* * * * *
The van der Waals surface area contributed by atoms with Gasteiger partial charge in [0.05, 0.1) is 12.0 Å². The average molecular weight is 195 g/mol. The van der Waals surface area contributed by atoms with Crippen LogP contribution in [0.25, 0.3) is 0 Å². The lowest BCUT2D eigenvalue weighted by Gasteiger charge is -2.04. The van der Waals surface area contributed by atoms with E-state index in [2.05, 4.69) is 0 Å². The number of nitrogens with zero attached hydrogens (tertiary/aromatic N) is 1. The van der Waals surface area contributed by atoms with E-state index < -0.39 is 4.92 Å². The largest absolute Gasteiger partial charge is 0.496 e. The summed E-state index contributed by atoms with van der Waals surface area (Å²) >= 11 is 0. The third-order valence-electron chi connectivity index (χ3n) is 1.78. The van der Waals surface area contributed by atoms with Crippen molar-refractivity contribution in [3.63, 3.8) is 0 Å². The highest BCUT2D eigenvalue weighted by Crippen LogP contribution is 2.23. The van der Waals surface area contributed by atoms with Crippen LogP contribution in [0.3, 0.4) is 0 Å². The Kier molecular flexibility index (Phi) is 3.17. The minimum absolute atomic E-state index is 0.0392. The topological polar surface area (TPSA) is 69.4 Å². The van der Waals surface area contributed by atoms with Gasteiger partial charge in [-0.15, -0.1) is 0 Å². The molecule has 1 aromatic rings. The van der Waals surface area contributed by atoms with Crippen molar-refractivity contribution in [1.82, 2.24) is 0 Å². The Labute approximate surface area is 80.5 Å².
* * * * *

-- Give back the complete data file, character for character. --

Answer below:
The van der Waals surface area contributed by atoms with Gasteiger partial charge in [0.05, 0.1) is 12.0 Å². The average molecular weight is 195 g/mol. The van der Waals surface area contributed by atoms with Crippen LogP contribution in [0.25, 0.3) is 0 Å². The lowest BCUT2D eigenvalue weighted by Gasteiger charge is -2.04. The van der Waals surface area contributed by atoms with E-state index in [2.05, 4.69) is 0 Å². The number of nitrogens with zero attached hydrogens (tertiary/aromatic N) is 1. The van der Waals surface area contributed by atoms with E-state index < -0.39 is 4.92 Å². The largest absolute Gasteiger partial charge is 0.496 e. The summed E-state index contributed by atoms with van der Waals surface area (Å²) >= 11 is 0. The third-order valence-electron chi connectivity index (χ3n) is 1.78. The van der Waals surface area contributed by atoms with Crippen molar-refractivity contribution in [3.63, 3.8) is 0 Å². The highest BCUT2D eigenvalue weighted by Crippen LogP contribution is 2.23. The van der Waals surface area contributed by atoms with Crippen LogP contribution in [0.3, 0.4) is 0 Å². The Kier molecular flexibility index (Phi) is 3.17. The minimum absolute atomic E-state index is 0.0392. The topological polar surface area (TPSA) is 69.4 Å². The van der Waals surface area contributed by atoms with Gasteiger partial charge in [-0.15, -0.1) is 0 Å². The molecule has 1 aromatic rings. The van der Waals surface area contributed by atoms with Crippen molar-refractivity contribution in [1.82, 2.24) is 0 Å². The Labute approximate surface area is 80.5 Å².